Michael Mosley goes from playing a funny medical technician on Sirens to a "maybe-good, maybe-bad" cop in Hot Pursuit.
Michael Mosley may be best known as Johnny Farrell, the hilarious emergency medical technician in Chicago-based show Sirens, but the actor will briefly break from that character to fill another comic role in the upcoming movie Hot Pursuit, which hits theaters May 8. In the film, Mosley plays a law enforcement officer alongside Hollywood heavy-hitters Sofia Vergara and Reese Witherspoon.
Here, Mosley talks about hanging out in Chicago, who plays the most pranks on the set of Sirens, and what it was like working alongside Vergara and Witherspoon.
You've been playing Johnny on Sirens for some time now in Chicago. What has been your overall experience in the Windy City so far?
MICHAEL MOSLEY: I love Chicago. Chicago is like one of those beautiful [cities]…I don’t know, it might be my favorite. The architecture’s so gorgeous. I mean the whole city burned down, right? And then they built it back up in such an amazing way. This [city] of people is strong, meaty, beer-drinking badasses who aren’t afraid of the cold. And you know, it’s such a sports town—the whole city is practically an arena.
Do you have any favorite spots?
MM: We usually end up at The Old Town Ale House. You know, that’s usually where we really start to fall apart at the end of the night. Everyone gets there, we start chugging beers, and that’s usually where we do most of our heroic work.
How has it been working on Sirens?
MM: Halfway through, we all started to get into a groove; it just kind of accelerated. And this season, we’re just that much tighter. It’s almost like being in a band, we all know each other’s rhythms, and [...] it’s just faster and more of a free fall. We’re really figuring out what this thing wants to be. And also, the world of Sirens got bigger; it’s much larger than Johnny, Hank, Brian, and Theresa. We built up the depot—we now built a hospital set. There’s all kinds of people and new characters that come with the hospital set.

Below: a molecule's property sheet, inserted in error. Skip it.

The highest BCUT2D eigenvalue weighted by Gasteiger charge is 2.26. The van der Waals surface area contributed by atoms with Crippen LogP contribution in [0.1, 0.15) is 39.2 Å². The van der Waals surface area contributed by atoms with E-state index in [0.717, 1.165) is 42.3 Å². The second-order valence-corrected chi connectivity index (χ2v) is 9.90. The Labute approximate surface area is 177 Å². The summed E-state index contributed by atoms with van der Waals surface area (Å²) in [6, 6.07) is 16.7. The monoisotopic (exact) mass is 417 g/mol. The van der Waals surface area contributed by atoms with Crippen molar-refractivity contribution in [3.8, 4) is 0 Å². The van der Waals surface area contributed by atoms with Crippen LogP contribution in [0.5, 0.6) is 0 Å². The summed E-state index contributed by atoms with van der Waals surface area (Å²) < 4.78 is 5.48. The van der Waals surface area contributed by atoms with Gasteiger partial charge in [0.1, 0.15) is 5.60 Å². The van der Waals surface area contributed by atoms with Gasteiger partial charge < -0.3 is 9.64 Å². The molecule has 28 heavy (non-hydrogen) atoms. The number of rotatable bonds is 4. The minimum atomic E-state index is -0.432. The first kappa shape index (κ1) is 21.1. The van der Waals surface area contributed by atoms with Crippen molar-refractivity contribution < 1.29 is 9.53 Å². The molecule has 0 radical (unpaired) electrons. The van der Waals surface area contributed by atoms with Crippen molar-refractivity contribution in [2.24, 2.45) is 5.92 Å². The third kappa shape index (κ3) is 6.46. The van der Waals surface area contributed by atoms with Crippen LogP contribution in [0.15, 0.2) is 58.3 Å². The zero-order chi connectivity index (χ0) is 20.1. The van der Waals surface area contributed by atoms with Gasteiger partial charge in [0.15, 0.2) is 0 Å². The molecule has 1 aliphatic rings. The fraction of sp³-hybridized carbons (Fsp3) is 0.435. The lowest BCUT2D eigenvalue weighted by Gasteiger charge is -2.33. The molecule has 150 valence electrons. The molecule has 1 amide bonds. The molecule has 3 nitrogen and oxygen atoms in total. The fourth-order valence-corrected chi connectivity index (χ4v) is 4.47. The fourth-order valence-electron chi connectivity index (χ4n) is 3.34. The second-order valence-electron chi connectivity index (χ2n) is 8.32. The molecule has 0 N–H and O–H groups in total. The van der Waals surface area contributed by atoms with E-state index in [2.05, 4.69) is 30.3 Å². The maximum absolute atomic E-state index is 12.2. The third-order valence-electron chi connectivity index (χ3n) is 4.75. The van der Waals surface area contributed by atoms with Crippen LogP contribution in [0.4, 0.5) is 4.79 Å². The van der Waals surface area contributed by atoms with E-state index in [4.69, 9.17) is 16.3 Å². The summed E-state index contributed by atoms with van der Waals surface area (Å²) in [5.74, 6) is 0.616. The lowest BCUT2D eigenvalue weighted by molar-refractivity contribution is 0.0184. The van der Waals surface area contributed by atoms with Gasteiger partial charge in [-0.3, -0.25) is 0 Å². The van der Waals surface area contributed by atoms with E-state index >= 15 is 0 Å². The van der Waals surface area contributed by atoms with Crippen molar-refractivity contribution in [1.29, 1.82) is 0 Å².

What have been some of the most rewarding and challenging aspects of working on a TV show?
MM: The most rewarding thing is that I like comedy, drama, movies, TV, theaters, skits—I love all of it; it’s so interesting to me. To be able to lean so heavily on comedy right now for me has been so much fun. Sometimes, you’re working on a show that’s very serious [but] it’s fun to just go to work with my friends—they really are my friends—and just try to crack each other up all day [...] If there was anything that wasn’t rewarding about the business, it would be that we travel a lot. You’re living out of suitcases a lot, but you know, whatever. Everybody’s got a bag of rocks.
Are there any pranks that happen once the camera shuts off? Who tends to be the jokester of the group?